0 (9m 1s):
We've got a little seaweed issue down here in Puerto Rico as do many Caribbean islands and a lot of the Brazil coastline as well called Sargassum. So I would love if you developed a furniture line based on sarcasm, what do you think?
1 (9m 20s):
Well, it's funny you say that actually I, last month I spoke with an Australian guy who is using seaweed as a plastic alternative. The only problem for us is that it disintegrates in, in about a year or two outdoors. And so I, I don't know if our customers would love, love it if we use that material,
0 (9m 38s):
But you know, maybe for pivoting into your first indoor line at some point, and you decide to go the sarcasm route, you've got a lot of people in my community and on my islands and just in the Caribbean in general, who would love to support that? It's I can tell you for sure. So Fire Nation, sometimes you need to think about, you know, there's more than just dollars and cents. Maybe I can generate real revenue by providing great products, great services, and also make the world a better place. And like that's fantastic. And anybody that's watched the movie, the documentary on Netflix Seaspiracy and other ones, you know, that we need more entrepreneurs that are having sustainability at their core, focusing on that, making this world a better place.
0 (10m 25s):
So for an issue, we're going to talk about what it's like to work with your dad, or just kind of any family member in general. We're gonna talk about, you know, dealing with growing your company, capital raising and all that comes along with that. And so much more when we get back from thanking our sponsors, are you ready to take control of your business's branding, but don't have a design backgrounds, great news Fire Nation BrandCrowd can help BrandCrowd is a logo maker tool that helps you create an amazing logo design online. How do they do it using high quality handcrafted designs, BrandCrowd takes your business name and industry and generates thousands of custom logos just for you in seconds. And once BrandCrowd generates a logo, you like, you can edit the font, change the colors and tweak the layout until it's exactly what you want.
0 (11m 9s):
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0 (11m 49s):
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0 (12m 30s):
When dad has gone stale and more imagine empowering your team to tee up a series of hyper personalized emails and follow up tasks to prevent prospects from slipping through the cracks. It's all available to you on HubSpot CRM platform. Learn more about how you can scale your company without scaling complexity at hubspot.com. That's hubspot.com we're back and you co-founded Yardbird with your dad. I mean, it was kind of nice that he had decades of experience and the high end home goods industry. So he wasn't coming in like, all right, what do we do? What's what's outdoor furniture. So there was some benefit obviously with bringing on this much experience and knowledge, but what was it like building Yardbird with your dad?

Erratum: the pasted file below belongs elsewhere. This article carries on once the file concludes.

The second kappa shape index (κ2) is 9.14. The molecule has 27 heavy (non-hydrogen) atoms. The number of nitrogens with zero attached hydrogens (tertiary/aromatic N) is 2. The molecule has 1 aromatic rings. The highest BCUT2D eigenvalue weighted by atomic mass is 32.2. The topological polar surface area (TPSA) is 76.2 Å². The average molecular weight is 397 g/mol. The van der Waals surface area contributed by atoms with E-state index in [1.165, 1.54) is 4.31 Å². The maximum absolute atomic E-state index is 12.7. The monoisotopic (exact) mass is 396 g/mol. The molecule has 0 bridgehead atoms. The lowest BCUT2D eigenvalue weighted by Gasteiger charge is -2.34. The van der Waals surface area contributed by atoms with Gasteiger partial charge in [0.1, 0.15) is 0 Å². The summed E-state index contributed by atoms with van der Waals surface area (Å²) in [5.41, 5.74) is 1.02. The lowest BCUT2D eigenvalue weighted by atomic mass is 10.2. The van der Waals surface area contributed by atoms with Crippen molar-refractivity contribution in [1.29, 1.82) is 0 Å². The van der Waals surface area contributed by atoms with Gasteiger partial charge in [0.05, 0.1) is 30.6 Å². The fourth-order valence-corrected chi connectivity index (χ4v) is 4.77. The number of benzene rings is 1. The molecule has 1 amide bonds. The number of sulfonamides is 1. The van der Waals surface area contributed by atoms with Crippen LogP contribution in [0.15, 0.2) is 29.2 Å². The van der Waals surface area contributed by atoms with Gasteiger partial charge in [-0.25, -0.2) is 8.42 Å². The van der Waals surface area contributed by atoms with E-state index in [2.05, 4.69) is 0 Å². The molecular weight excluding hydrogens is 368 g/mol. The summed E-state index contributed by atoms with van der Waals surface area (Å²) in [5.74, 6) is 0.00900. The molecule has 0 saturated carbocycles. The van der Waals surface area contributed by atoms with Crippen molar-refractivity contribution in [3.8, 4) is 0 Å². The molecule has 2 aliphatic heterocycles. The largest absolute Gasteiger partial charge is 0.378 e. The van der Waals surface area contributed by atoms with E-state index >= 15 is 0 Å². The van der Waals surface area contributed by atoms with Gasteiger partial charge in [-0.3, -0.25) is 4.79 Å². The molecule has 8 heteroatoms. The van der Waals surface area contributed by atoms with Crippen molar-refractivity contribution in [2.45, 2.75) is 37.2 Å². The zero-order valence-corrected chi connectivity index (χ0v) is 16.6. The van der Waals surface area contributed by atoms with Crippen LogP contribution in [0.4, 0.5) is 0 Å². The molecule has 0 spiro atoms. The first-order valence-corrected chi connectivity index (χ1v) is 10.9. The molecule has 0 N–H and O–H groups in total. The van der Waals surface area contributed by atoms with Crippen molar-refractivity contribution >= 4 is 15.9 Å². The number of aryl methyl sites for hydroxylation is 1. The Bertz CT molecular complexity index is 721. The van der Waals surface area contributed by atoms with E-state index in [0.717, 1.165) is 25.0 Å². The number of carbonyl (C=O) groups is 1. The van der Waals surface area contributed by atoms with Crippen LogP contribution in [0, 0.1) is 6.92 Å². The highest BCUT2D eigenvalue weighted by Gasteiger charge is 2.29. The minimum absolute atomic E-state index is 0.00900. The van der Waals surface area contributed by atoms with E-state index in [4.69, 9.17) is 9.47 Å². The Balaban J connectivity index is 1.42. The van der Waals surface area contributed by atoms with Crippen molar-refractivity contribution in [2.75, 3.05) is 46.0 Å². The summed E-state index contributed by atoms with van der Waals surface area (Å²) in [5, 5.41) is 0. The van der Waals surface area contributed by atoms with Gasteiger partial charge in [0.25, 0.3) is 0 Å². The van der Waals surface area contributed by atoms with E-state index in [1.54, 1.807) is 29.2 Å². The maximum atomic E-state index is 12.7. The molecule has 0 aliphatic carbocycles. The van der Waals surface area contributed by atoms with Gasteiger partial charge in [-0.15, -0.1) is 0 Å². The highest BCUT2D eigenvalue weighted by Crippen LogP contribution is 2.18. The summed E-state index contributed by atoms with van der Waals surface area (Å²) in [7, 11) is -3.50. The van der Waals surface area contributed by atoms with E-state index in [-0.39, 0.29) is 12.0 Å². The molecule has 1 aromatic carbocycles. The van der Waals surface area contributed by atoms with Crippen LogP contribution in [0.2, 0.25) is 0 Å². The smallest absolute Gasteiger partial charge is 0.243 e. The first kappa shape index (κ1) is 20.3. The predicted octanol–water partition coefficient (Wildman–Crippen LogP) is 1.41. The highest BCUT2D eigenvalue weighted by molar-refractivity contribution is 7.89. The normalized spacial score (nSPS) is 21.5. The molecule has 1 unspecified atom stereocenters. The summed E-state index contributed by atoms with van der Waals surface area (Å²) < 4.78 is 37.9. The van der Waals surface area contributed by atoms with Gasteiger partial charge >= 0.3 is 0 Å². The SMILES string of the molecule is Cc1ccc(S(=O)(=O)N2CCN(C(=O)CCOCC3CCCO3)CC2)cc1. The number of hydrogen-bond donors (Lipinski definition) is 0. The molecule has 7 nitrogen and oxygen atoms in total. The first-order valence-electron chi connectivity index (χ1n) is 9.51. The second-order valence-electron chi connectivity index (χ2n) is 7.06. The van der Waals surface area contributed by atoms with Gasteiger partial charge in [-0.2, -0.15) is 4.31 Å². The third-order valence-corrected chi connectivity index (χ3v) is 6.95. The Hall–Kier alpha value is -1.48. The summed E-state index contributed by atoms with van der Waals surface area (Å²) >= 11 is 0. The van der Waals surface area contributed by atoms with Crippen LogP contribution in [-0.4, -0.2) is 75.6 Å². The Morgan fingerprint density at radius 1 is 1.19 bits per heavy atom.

0 (13m 12s):
Talk through that whole experience?
1 (13m 13s):
Sure. I think when most people are looking for a co-founder, they are, you're typically looking for a peer of theirs or, you know, maybe somebody who went to business school with them. My dad had run some businesses primarily as a middleman actually, and, and in touch on the outdoor furniture a little bit, but he had already had some warehouse space, you know, backend support in his business and it it's been a great, great partnership. I wouldn't want any other co-founder. I think we can have conversations that normally, you know, normal co-founders might not be able to have and, and w for Yardbird it's been a great benefit. I also think that there's a huge opportunity for second generations to revolutionize their family business.
1 (13m 60s):
I think it's often overlooked, you know, people want to move to New York to work in advertising, or if you want to be a nanny in LA or something a little bit more sexy. But I think, you know, there's a lot of opportunity in existing businesses to look at the business model a little bit and iterate it to the current generation. And, and that's the way that, that both my father and I look at what we've done together in the outdoor furniture industry,
0 (14m 22s):
You were able to do this, you know, and a lot of people look at partnerships with family, with spouses, with significant others as a minefield, just waiting to happen. So like, what are maybe some parameters? What are some lessons you've learned? What are some things that you kind of maybe set up before you went down that road that really made sure you were going to set yourselves up for success instead of disaster, because you know, sometimes when you're an entrepreneur and your business goes under, like, obviously that's, but it's like, okay, we'll learn some lessons and we'll make it happen. But when family's involved and now you have that kind of dynamic working as well, it can be like a double whammy.
0 (15m 3s):
So, you know, the nice to be treated with caution and there needs to be communication at the forefront. But what would you say to some people who are listening right now, who are thinking about going down that road with somebody in their family, significant others, parents, siblings, whatever it might be, and what exactly would you caution them against?
1 (15m 21s):
I would say for most people, I don't know if I would recommend it. I just happened to have probably the coolest father in the world and, and coolest name. He's actually his name's Bob Dylan.
0 (15m 34s):
I love it. You can be like, yeah, listen, I've, I've got Bob Dylan on the board. I've got Bob Dylan as an investor. I mean, I've actually got Bob Dylan as a partner. I mean, he's going to perform at our upcoming event. It's gonna be amazing.
1 (15m 45s):